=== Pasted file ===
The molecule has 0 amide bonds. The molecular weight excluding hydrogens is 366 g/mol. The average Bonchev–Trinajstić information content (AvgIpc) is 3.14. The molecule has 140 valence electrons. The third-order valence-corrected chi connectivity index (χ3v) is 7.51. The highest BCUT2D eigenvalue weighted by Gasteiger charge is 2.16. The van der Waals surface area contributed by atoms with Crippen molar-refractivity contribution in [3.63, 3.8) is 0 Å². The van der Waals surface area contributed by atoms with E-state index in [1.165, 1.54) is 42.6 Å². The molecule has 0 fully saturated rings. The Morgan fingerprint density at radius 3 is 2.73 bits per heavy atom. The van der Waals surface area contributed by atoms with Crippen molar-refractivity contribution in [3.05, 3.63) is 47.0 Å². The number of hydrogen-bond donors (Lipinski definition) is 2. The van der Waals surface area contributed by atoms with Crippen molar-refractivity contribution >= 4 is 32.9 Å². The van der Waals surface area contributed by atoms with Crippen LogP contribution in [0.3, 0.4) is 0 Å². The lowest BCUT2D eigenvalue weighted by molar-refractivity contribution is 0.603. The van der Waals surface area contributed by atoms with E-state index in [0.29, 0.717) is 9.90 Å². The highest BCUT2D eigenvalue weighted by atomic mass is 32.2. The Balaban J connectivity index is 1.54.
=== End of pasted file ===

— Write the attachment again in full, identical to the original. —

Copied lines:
The molecule has 0 amide bonds. The molecular weight excluding hydrogens is 366 g/mol. The average Bonchev–Trinajstić information content (AvgIpc) is 3.14. The molecule has 140 valence electrons. The third-order valence-corrected chi connectivity index (χ3v) is 7.51. The highest BCUT2D eigenvalue weighted by Gasteiger charge is 2.16. The van der Waals surface area contributed by atoms with Crippen molar-refractivity contribution in [3.63, 3.8) is 0 Å². The van der Waals surface area contributed by atoms with E-state index in [1.165, 1.54) is 42.6 Å². The molecule has 0 fully saturated rings. The Morgan fingerprint density at radius 3 is 2.73 bits per heavy atom. The van der Waals surface area contributed by atoms with Crippen molar-refractivity contribution in [3.05, 3.63) is 47.0 Å². The number of hydrogen-bond donors (Lipinski definition) is 2. The van der Waals surface area contributed by atoms with Crippen molar-refractivity contribution >= 4 is 32.9 Å². The van der Waals surface area contributed by atoms with Crippen LogP contribution in [0.3, 0.4) is 0 Å². The lowest BCUT2D eigenvalue weighted by molar-refractivity contribution is 0.603. The van der Waals surface area contributed by atoms with E-state index in [0.29, 0.717) is 9.90 Å². The highest BCUT2D eigenvalue weighted by atomic mass is 32.2. The Balaban J connectivity index is 1.54.